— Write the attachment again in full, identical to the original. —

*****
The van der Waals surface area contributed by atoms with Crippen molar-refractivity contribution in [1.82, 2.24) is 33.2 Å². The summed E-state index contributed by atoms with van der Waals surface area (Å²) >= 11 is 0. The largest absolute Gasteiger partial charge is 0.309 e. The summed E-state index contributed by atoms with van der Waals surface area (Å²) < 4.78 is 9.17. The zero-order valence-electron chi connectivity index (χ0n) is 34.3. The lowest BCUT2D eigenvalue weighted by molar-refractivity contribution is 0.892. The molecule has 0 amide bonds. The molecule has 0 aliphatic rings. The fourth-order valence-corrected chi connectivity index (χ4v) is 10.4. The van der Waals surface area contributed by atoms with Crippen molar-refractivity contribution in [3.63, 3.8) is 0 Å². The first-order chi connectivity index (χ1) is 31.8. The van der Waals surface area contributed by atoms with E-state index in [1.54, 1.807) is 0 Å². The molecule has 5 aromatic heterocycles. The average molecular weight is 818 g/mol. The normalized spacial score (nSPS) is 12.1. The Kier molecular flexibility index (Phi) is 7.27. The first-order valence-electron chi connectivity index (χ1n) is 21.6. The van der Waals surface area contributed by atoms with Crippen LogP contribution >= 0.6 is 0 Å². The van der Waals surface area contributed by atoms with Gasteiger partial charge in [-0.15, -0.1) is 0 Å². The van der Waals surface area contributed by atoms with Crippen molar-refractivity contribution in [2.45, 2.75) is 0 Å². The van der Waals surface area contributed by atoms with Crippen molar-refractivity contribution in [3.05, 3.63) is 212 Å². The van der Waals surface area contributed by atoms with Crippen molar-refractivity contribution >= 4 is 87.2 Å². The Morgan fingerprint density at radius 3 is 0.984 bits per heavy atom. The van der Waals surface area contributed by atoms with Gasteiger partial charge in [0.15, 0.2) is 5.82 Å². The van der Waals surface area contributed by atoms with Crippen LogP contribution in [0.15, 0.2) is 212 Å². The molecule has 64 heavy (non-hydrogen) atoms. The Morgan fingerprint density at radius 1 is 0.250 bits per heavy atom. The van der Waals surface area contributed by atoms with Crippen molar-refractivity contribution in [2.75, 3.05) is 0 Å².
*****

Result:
The van der Waals surface area contributed by atoms with Crippen molar-refractivity contribution in [1.82, 2.24) is 33.2 Å². The summed E-state index contributed by atoms with van der Waals surface area (Å²) >= 11 is 0. The largest absolute Gasteiger partial charge is 0.309 e. The summed E-state index contributed by atoms with van der Waals surface area (Å²) < 4.78 is 9.17. The zero-order valence-electron chi connectivity index (χ0n) is 34.3. The lowest BCUT2D eigenvalue weighted by molar-refractivity contribution is 0.892. The molecule has 0 amide bonds. The molecule has 0 aliphatic rings. The fourth-order valence-corrected chi connectivity index (χ4v) is 10.4. The van der Waals surface area contributed by atoms with Crippen molar-refractivity contribution in [3.63, 3.8) is 0 Å². The first-order chi connectivity index (χ1) is 31.8. The van der Waals surface area contributed by atoms with E-state index in [1.54, 1.807) is 0 Å². The molecule has 5 aromatic heterocycles. The average molecular weight is 818 g/mol. The normalized spacial score (nSPS) is 12.1. The Kier molecular flexibility index (Phi) is 7.27. The first-order valence-electron chi connectivity index (χ1n) is 21.6. The van der Waals surface area contributed by atoms with Crippen LogP contribution >= 0.6 is 0 Å². The van der Waals surface area contributed by atoms with Gasteiger partial charge in [-0.15, -0.1) is 0 Å². The van der Waals surface area contributed by atoms with Crippen molar-refractivity contribution in [2.45, 2.75) is 0 Å². The van der Waals surface area contributed by atoms with Crippen molar-refractivity contribution in [3.05, 3.63) is 212 Å². The van der Waals surface area contributed by atoms with Crippen molar-refractivity contribution >= 4 is 87.2 Å². The Morgan fingerprint density at radius 3 is 0.984 bits per heavy atom. The van der Waals surface area contributed by atoms with Gasteiger partial charge in [0.15, 0.2) is 5.82 Å². The van der Waals surface area contributed by atoms with Crippen LogP contribution in [0.15, 0.2) is 212 Å². The molecule has 64 heavy (non-hydrogen) atoms. The Morgan fingerprint density at radius 1 is 0.250 bits per heavy atom. The van der Waals surface area contributed by atoms with Crippen molar-refractivity contribution in [2.75, 3.05) is 0 Å².